29 Memes You Will Relate To If You’re Freezing In Your Office

Your hands are shaking so much that your words per minute typing rate increases to never before seen speeds. Your teeth are chattering and sound like you’re playing the Castanets. Your breath comes out in huge clouds of condensation that immediately turn into snow. We’ve all been there: you’re working at the office and you realize that you’re slowly freezing into a popsicle, much like Jack Torrance at the end of The Shining (can’t spoil something that’s been out for ages).

With Autumn already in swing, some office workers are already feeling the ill effects of changing temperatures. Even if you’re the healthiest person around and walk around in shorts all year long, you can’t deny that Summer is over and, in the memorable words of the Starks, Winter is coming. To keep you smiling while you freeze, here are some of the best cold office memes that we collected from the deep, dark, and frigid places of the internet. Be sure to read on for Bored Panda’s full interviews with professor Eddy Ng from Bucknell University about how to resolve issues linked to temperature at the office and how temperature affects our productivity, as well as with Dr. Agne Kajeckaite from the Berlin Social Science Center about how low and high temperatures at offices differently affect men and women.

Scroll down if your scroll wheel isn’t ice-bound yet, upvote your fave memes, and be sure to share this list with your friends who are probably shivering as well. And to remind you that it’s not all about ice and Titanic jokes on planet Earth, check out Bored Panda’s post about the reactions Europeans had to the record-breaking heatwave this Summer.

<h/t Someecards>


Image credits: aecushing


If you’re shivering at work right now, then I feel your pain: I’m currently wearing my thickest winter jacket at work, while some of my colleagues are in short-sleeved shirts and tights. In my humble opinion, it’s far better to be too hot than it is to be too cold. However, far from everybody shares my point of view, including some incredibly brainy individuals.

For example, The Economic Times explains that each time the temperature rises by 1 degree above 27 degrees Celsius (that’s 80.6 Fahrenheit), the productivity of manual laborers drops by 4 percent. So if it’s 33 degrees Celsius, their productivity would be around a quarter less than usual.


Image credits: Redditor


Image credits: Seasonal Memes


But let’s return a bit closer to the office now. Bored Panda talked to Eddy Ng, the James and Elizabeth Freeman Professor of Management from Bucknell University, about battling over the AC and thermostat at the office. According to him, it’s possible to settle differences over temperature peacefully.

“Try negotiating!  It’s always easier to reach out and ask about someone’s comfort first and then find a happy compromise,” Professor Ng suggested. “It shows that you care and your office mates will reciprocate in kind. They are less likely to willfully dial up or down the thermostat after you’ve had a friendly chat.”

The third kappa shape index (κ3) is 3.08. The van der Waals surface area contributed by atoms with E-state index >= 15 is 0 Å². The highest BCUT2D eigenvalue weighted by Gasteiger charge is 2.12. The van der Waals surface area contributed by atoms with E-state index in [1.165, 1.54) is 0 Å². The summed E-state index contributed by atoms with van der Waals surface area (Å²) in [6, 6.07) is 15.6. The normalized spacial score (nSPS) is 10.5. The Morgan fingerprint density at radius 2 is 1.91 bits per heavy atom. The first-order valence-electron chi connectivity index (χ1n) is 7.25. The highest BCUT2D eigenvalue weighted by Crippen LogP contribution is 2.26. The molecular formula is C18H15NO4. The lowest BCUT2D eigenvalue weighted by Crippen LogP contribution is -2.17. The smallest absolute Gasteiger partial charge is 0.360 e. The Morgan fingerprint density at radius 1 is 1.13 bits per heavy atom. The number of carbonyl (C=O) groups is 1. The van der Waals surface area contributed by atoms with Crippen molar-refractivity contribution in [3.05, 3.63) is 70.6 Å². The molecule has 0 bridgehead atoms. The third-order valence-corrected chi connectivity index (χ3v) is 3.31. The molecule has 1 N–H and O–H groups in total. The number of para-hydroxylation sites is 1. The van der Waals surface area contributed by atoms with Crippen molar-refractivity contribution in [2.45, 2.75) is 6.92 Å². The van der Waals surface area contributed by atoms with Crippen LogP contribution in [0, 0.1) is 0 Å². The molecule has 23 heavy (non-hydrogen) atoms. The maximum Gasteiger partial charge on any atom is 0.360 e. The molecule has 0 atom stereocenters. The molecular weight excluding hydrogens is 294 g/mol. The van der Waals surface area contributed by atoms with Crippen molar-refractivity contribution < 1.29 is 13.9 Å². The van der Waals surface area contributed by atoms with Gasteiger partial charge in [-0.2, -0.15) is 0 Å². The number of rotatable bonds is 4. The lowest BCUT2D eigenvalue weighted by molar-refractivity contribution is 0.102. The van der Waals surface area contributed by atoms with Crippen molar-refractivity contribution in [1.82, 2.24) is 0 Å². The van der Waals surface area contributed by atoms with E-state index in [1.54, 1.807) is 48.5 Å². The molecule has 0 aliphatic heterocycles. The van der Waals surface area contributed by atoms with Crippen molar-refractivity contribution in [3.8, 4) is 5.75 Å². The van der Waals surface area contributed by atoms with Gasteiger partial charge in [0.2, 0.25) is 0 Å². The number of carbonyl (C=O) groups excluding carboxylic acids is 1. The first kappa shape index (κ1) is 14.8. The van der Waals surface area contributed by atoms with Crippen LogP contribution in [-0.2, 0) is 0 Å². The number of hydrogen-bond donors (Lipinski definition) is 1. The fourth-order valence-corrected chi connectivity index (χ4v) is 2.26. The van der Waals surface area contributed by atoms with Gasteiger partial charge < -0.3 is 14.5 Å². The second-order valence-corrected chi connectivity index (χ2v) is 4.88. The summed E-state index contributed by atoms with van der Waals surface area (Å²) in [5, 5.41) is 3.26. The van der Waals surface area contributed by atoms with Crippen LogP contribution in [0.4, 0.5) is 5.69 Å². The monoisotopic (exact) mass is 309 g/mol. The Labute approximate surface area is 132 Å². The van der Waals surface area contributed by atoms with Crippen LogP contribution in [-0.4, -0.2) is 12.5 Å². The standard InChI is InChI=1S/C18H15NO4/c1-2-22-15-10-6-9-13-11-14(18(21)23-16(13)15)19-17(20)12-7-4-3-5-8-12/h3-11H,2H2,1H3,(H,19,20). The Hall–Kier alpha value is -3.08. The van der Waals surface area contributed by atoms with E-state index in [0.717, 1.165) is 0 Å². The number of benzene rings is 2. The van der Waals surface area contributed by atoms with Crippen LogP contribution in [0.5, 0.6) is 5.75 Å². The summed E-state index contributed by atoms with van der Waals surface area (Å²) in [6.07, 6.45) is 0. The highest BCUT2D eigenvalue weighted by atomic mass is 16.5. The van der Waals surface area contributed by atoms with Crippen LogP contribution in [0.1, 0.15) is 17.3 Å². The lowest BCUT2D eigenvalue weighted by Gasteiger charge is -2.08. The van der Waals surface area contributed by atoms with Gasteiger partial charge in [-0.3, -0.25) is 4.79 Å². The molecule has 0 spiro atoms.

Image credits: bakercreek

The professor added that “some [office] spaces are cooler or warmer than others, especially when you are under a draught, or next to a sun drenched window” and gave some useful advice on what you can do about it.

“Switch cubicles or office space. There are now apps that allow you to regulate the temperature including getting a blast of warm or cool air for a few minutes. If you are perpetually cold, bring a space heater. If you are always warm, bring a fan. There are only so many layers you can peel off.”

“There are studies that suggest an optimal range of temperatures for productivity and work performance. For example, every degree increase above 25 degrees Celsius results in a 2 percent decrease in productivity,” the professor cited a different study about temperature and productivity. “Either extremes are counterproductive. What you do and how you do it matters. Workers need to be comfortable to be productive.”


Time writes about a slightly controversial new study that further puts into perspective the thermostat and AC battles occurring daily in our offices. The study looked at “differences in the effect of temperature on cognitive performance by gender in a large controlled lab experiment.”

Here’s the conclusion researchers reached: “At higher temperatures, women perform better on math and verbal tasks while the reverse effect is observed for men. The increase in female performance in response to higher temperature is significantly larger and more precisely estimated than the corresponding decrease in male performance.”


Image credits: infiniteblaze


“In contrast to math and verbal tasks, temperature has no impact on a measure of cognitive reflection for either gender. Our findings suggest that gender mixed workplaces may be able to increase productivity by setting the thermostat higher than current standards,” the scientists wrote. I for one am all for setting the thermostat higher. Way higher. What about you?

Let us know in the comments below, how cold it is in your workplace, whether you’d rather be too cold or too hot, as well as how you discuss with your co-workers whether to turn the AC up or down.


Let us know in the comments below, how cold it is in your workplace, whether you’d rather be too cold or too hot, as well as how you discuss with your co-workers whether to turn the AC up or down.


Image credits: Underdawg


Image credits: Gordondel


Image credits: Redditor


Read more: boredpanda.com

Ishrat Pasha 2020